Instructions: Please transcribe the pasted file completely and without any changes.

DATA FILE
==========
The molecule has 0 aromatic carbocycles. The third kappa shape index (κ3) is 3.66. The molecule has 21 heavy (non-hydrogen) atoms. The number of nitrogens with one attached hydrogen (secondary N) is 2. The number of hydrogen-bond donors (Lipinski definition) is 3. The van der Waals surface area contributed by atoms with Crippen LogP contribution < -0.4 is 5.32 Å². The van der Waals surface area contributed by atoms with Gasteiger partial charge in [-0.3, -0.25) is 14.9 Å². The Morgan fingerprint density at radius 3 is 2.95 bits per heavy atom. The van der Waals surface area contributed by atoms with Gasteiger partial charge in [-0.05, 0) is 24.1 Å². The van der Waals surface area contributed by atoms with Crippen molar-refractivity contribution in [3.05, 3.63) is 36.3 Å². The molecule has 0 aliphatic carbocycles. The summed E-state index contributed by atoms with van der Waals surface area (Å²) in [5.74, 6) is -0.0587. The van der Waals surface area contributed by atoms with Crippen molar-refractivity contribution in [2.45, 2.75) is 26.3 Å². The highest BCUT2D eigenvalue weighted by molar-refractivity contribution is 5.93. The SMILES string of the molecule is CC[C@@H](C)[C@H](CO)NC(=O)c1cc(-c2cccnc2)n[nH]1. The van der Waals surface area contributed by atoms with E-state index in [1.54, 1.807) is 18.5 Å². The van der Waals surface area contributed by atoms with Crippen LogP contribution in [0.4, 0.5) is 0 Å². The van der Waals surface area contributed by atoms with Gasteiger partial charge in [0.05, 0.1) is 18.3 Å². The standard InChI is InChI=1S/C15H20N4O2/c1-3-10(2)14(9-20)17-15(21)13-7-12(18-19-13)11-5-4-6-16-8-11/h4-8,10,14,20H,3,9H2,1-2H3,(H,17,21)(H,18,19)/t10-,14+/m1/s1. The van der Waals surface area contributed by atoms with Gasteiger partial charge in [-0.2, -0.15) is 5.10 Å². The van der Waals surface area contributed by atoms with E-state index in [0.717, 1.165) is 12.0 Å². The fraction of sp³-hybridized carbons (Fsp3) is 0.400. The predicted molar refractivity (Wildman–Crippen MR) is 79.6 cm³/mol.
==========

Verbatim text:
The molecule has 0 aromatic carbocycles. The third kappa shape index (κ3) is 3.66. The molecule has 21 heavy (non-hydrogen) atoms. The number of nitrogens with one attached hydrogen (secondary N) is 2. The number of hydrogen-bond donors (Lipinski definition) is 3. The van der Waals surface area contributed by atoms with Crippen LogP contribution < -0.4 is 5.32 Å². The van der Waals surface area contributed by atoms with Gasteiger partial charge in [-0.3, -0.25) is 14.9 Å². The Morgan fingerprint density at radius 3 is 2.95 bits per heavy atom. The van der Waals surface area contributed by atoms with Gasteiger partial charge in [-0.05, 0) is 24.1 Å². The van der Waals surface area contributed by atoms with Crippen molar-refractivity contribution in [3.05, 3.63) is 36.3 Å². The molecule has 0 aliphatic carbocycles. The summed E-state index contributed by atoms with van der Waals surface area (Å²) in [5.74, 6) is -0.0587. The van der Waals surface area contributed by atoms with Crippen molar-refractivity contribution in [2.45, 2.75) is 26.3 Å². The highest BCUT2D eigenvalue weighted by molar-refractivity contribution is 5.93. The SMILES string of the molecule is CC[C@@H](C)[C@H](CO)NC(=O)c1cc(-c2cccnc2)n[nH]1. The van der Waals surface area contributed by atoms with E-state index in [1.54, 1.807) is 18.5 Å². The van der Waals surface area contributed by atoms with Crippen LogP contribution in [0.4, 0.5) is 0 Å². The van der Waals surface area contributed by atoms with Gasteiger partial charge in [0.05, 0.1) is 18.3 Å². The standard InChI is InChI=1S/C15H20N4O2/c1-3-10(2)14(9-20)17-15(21)13-7-12(18-19-13)11-5-4-6-16-8-11/h4-8,10,14,20H,3,9H2,1-2H3,(H,17,21)(H,18,19)/t10-,14+/m1/s1. The van der Waals surface area contributed by atoms with Gasteiger partial charge in [-0.2, -0.15) is 5.10 Å². The van der Waals surface area contributed by atoms with E-state index in [0.717, 1.165) is 12.0 Å². The fraction of sp³-hybridized carbons (Fsp3) is 0.400. The predicted molar refractivity (Wildman–Crippen MR) is 79.6 cm³/mol.